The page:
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Benefield: Santa Rosa Marathon pacer plans to ‘keep moving forward’

Ardy Azadgan was in the middle of a chaotic scene and nowhere near where he wanted to be.

Azadgan, 34, of Corona Del Mar, was the 3:03 pacer at Sunday's Santa Rosa Marathon, meaning he was the volunteer to stick with if your goal was to finish 26.2 miles in three hours and three minutes.

As the guy leading the fastest pace group on the course — but by no means the leader of the most elite runners — it was Azadgan who found himself in the middle of a panicked scene on the streets of downtown Santa Rosa on Sunday morning and at the center of the swirling debate over exactly what went wrong out there as more than 100 runners went off course, some weaving through unbarricaded streets and adding nearly a mile to their race routes.

Azadgan was an unpaid volunteer. His only compensation was free entry into the race. His task? Support any and all runners whose goal was to finish the course in just over three hours. Pacers are part runner, part coach, part cheerleader. But in all of his years of pacing — he once paced two marathons in one weekend and has volunteered at more races than he can count — he's never had to play navigator.

'I have done this a long time,' he said in a phone interview Wednesday while taking part in a group run. 'In all my running experience, I have never been in that situation, I have never gotten lost.'

Describing Azadgan as a leader is a bit of a misnomer. He estimates there were at least 50 people in front of him when they all took a wrong turn. But in those moments of confusion, perhaps it was he who looked most official. Some have argued it was not Azadgan's job to navigate what some they described as a poorly marked course. Other say that as a pacer, he should have known the route better.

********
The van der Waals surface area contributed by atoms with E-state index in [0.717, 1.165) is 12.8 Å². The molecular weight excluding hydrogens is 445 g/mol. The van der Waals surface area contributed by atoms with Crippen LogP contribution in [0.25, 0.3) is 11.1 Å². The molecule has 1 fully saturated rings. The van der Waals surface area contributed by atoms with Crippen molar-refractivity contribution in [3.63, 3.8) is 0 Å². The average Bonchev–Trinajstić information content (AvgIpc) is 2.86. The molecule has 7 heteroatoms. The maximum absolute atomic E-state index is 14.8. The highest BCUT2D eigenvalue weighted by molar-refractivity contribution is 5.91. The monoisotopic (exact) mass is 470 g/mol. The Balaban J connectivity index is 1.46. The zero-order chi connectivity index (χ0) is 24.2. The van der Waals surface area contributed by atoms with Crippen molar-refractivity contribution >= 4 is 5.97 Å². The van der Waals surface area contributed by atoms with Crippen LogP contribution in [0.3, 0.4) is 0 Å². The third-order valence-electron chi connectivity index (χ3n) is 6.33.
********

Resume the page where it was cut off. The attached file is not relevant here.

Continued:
But it is clear now: Azadgan was far from the only one in a sea of runners who went off-course and he was not nearly the first.

It was about a mile an a half into the race, just after the first water station on Hope Street. Because the race started at 6 a.m., it was still dark. Runners were supposed to turn left at Fifth Street where it borders Santa Rosa Middle School. Instead, it appears that at least 100 runners turned right. From there, all heck broke loose.

There were runners on Brookwood Avenue, some reporting they had to deal with vehicles whose drivers were understandably unprepared for gobs of runners to be in the road.

Azadgan realized they were off course only when a pack of even faster runners were running quickly in his direction.

'I thought 'Oh they're out on an early morning run, like a club run,' he said.

But they were in a state of panic.

'That's when I totally freaked,' he said.

Azadgan sprinted ahead to try to find out more or locate some kind of race marker. Some runners came to a dead stop.

'When I took off ahead of everybody I saw nothing, that's when I knew we had to turn around,' he said.

Cognizant of race rules, Azadgan wanted to bring his group back to the point they had gone off-course.

'My first concern was for no one to get disqualified, that's why I didn't look for a short cut,' he said.

Emotions — already on high for a major event like a marathon — were frayed.

'At that point, people are so demoralized,' he said.